One area of UI design that I haven’t talked about yet would be the somewhat recent development of dual or multi screen UIs. At first, having multiple screens set up to run a game seemed like something for people with money to burn but the functionality is definitely there. Over the years we’ve seen this style transition off the PC thanks to Nintendo with the Wii-U and 3Ds and some of the best games for either platform make use of multi screen UIs.
Having the additional real estate to create your UI in may sound like it would be easier to design compared to a single screen UI; however with more screens come new challenges for the UI designer to take into consideration.
Let’s start off briefly with talking about just what is “multi screen UI.” As computers became more powerful over the last decade, the ability to display more information than just on a single monitor became a viable option.
The first step is obviously a dual monitor setup where the user has them both side by side and gets the additional view to help them. But of course things have gone even further with multi monitor setups where someone could have four monitors running at the same time and I’m sure there are even more numerous setups out there. The use of multi screen design appeared off the PC with the release of the Nintendo DS and then carried on to the 3DS and Wii-U.
Now you may be wondering like I did back in the day this simple question — Why would you need more than one monitor/screen?
And that is a good point as most games are designed around the standard of a single monitor/screen. 2D game design for example used the single screen not just to design levels around but as the camera itself and the game would not work if you had an extra monitor or three.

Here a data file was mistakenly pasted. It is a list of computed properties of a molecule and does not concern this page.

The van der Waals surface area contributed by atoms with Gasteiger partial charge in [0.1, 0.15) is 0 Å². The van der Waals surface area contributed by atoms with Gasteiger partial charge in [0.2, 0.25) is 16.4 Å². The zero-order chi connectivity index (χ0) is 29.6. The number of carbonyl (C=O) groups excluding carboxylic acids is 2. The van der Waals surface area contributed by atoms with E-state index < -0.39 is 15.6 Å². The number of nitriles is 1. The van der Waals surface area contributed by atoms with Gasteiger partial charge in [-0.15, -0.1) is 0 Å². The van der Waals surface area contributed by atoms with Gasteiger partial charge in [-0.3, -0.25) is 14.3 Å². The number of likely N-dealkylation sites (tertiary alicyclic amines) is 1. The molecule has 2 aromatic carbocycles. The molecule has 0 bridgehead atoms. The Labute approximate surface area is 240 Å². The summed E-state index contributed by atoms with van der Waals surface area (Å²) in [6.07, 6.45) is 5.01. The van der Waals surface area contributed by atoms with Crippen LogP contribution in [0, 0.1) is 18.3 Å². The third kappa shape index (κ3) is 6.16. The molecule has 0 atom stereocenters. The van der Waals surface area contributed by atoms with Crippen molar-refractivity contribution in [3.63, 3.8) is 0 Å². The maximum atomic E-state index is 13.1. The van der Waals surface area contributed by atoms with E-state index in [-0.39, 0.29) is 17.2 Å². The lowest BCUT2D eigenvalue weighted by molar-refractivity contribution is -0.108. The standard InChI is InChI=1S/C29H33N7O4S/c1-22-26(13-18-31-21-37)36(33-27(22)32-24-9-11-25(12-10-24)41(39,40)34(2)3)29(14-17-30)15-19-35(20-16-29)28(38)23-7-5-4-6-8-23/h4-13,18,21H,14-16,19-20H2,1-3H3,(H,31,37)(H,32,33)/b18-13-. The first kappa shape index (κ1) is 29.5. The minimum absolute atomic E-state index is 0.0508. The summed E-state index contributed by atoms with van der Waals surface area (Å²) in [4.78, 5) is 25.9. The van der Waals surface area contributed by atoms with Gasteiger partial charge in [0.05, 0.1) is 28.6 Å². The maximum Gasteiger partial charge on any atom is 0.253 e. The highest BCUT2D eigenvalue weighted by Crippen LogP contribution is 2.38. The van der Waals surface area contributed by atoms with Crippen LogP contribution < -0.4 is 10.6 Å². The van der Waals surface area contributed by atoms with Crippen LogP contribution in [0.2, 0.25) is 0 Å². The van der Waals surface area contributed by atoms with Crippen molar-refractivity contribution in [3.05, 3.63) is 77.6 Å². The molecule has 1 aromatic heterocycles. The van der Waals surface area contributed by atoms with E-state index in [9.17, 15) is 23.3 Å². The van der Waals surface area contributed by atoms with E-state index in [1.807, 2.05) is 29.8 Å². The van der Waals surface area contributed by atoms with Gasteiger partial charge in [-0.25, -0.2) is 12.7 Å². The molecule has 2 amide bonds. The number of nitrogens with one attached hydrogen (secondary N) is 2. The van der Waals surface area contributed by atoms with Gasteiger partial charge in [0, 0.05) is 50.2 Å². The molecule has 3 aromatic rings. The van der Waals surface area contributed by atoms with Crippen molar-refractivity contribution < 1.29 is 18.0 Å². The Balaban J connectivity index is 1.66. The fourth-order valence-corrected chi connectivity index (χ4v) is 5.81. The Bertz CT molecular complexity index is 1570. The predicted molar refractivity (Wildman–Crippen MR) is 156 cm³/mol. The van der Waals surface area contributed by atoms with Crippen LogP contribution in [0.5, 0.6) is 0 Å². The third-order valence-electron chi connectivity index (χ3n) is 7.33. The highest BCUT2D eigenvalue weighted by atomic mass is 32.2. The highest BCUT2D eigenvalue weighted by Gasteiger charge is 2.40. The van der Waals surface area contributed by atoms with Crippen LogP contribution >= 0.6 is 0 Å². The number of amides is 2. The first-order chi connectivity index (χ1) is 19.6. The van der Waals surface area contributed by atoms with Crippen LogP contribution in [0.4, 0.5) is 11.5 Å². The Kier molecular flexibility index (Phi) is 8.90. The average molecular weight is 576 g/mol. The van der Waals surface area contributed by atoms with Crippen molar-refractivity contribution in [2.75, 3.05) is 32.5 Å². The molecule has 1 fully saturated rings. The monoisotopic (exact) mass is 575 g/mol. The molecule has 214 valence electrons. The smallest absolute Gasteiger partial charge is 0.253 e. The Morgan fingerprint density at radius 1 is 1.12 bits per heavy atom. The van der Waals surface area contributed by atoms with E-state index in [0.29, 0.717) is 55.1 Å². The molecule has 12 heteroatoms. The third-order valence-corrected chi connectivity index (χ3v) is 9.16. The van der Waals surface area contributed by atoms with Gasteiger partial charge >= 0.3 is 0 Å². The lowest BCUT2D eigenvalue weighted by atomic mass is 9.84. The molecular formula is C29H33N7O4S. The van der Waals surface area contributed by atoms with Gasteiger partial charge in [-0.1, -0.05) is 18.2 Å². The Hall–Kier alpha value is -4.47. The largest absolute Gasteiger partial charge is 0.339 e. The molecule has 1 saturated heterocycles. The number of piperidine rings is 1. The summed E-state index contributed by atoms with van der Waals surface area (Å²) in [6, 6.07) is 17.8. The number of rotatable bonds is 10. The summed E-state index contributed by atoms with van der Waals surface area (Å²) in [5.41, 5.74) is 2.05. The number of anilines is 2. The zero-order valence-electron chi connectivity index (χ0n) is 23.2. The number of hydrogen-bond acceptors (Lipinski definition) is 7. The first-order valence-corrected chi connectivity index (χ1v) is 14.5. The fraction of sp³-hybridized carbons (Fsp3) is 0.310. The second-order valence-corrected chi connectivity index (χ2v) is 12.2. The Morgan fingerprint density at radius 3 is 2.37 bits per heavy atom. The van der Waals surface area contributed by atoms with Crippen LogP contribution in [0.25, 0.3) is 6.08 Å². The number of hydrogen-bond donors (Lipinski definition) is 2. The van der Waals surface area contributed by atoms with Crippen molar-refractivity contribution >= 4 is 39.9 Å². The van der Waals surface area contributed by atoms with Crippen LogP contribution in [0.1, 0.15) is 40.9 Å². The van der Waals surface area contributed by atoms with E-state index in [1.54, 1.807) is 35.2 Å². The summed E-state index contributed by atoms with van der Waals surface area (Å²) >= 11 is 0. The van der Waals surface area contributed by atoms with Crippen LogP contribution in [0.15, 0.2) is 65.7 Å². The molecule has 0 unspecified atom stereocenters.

But the advantages of a multi-screen UI do give developers some unique advantages that for many people are worth the added cost.
The advantages of multi screen UIs are built around increased functionality. First is that having the additional real estate lets you spread out UI elements that would have been constrained or required the use of layering screens (where the game has separate economy screen, map screen, military screen and so on.)
For games where the player has to jump between different screens of information, the benefit of a second screen can keep this relevant information in front of the player at all times. One of the first uses of multi screen UIs that I encountered, was having the map display in one of the DS Castlevania titles displayed at all times on the bottom screen.
Now you would think that spending less than a second waiting for that information to show up on one screen wouldn’t be a huge deal, but the accessibility of always having that information really does make a difference.
Another functionality use is keeping the main screen as clear of distracting UI elements as possible. Most of the statistical data for RPGs or action titles on the DS, found their way onto the bottom screen and left the top screen free to display as much of the game as possible. This made it easier to focus on the gameplay and not be distracted by UI elements.